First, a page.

President’s editorial: “Rapid action in a time of uncertainty”

We live in uncertain times with the pandemic hitting us hard. When many people are afraid and uncertain, it is more important than ever to provide reassurance by spreading science-based information and advice. Many are expressing ideas and opinions but not all of them can be taken seriously. Fake news and alternative truth are still circulating in this time of crisis and messages are being conveyed with apparent authority despite a lack of scientific evidence and experience.

Source criticism is even more important right now. People are looking for hope and comfort and it is easy to become a victim of bad advice. By nature, researchers and scientists are cautious about establishing facts before they have evidence to back them up. Scientific data is collected and verified in a systematic process. Now we have been hit by a previously unknown virus and we need to build the boat at the same time as we’re sailing it.

Researchers throughout the world are putting all their energy into understanding and fighting the pandemic. In Sweden SciLifeLab has built up its capacity with the help of the Knut and Alice Wallenberg Foundation and has managed to redirect its focus to help the healthcare system with COVID-19 testing. Scientists at the Royal Institute of Technology (KTH) are developing an effective method to test individuals who have had the disease. At Karolinska Institutet an initiative in under way to increase knowledge about diagnostics and possible treatments.

Mathematics professor Tom Britton at Stockholm University is working on models to calculate how fast the coronavirus spreads to facilitate planning for future action. These are, of course, just a few examples of the efforts initiated by researchers in Sweden.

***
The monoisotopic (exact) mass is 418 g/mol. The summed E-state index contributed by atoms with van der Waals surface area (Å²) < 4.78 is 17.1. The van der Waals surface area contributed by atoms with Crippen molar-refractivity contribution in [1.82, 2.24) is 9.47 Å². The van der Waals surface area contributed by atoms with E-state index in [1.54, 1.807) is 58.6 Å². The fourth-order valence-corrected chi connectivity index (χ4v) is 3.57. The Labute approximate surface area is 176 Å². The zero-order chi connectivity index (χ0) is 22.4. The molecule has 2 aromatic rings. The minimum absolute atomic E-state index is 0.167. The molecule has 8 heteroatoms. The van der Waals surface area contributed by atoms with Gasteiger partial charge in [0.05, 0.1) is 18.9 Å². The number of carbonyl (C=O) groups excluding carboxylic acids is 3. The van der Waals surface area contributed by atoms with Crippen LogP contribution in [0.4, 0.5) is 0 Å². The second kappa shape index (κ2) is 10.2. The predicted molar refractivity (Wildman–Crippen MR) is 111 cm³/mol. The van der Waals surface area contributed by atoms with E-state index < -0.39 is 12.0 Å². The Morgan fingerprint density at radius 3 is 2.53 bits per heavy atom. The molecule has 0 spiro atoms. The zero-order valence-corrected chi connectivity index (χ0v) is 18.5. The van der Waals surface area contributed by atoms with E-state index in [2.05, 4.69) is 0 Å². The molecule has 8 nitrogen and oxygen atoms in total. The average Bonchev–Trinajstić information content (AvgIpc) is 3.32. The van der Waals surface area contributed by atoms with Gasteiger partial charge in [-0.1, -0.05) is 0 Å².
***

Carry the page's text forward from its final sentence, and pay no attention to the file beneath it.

Accelerated education programmes have been put in place at several universities. Lund University, for example, has a fast-track course to train nurses in advanced care and furloughed SAS cabin crew are being retrained to join teams of nursing staff. Companies are converting their production operations to make hand sanitizer and personal protective equipment (PPE), and the automotive industry around the world has started manufacturing respirators. Society is showing an incredible capacity for fast transformation.

One consequence of the pandemic is that we are increasing our digital expertise. IVA invested in the latest digital conferencing technology ahead of our 100th anniversary last year. Now we can help other organisations to hold virtual meetings. Our own activities have been reorganised. The final seminar in the IVA project Resource Effectiveness and the Circular Economy was in the form of a webinar. Almost 200 individuals participated remotely with only a dozen people present in the Wallenberg Auditorium – keeping a safe distance from each other. We need and want to meet in person, but we have technology that can help reduce unnecessary travel in this time of the coronavirus. 

We welcome continued efforts by the Ministry for Education and Research toward the next research and innovation bill that will be presented in the autumn. A strong vision from policy makers concerning the future knowledge economy is needed now to secure Sweden’s post-pandemic competitiveness. IVA is now working in the “corona mode” while at the same time building up activities that will help with the recovery of the economy when the pandemic eases up.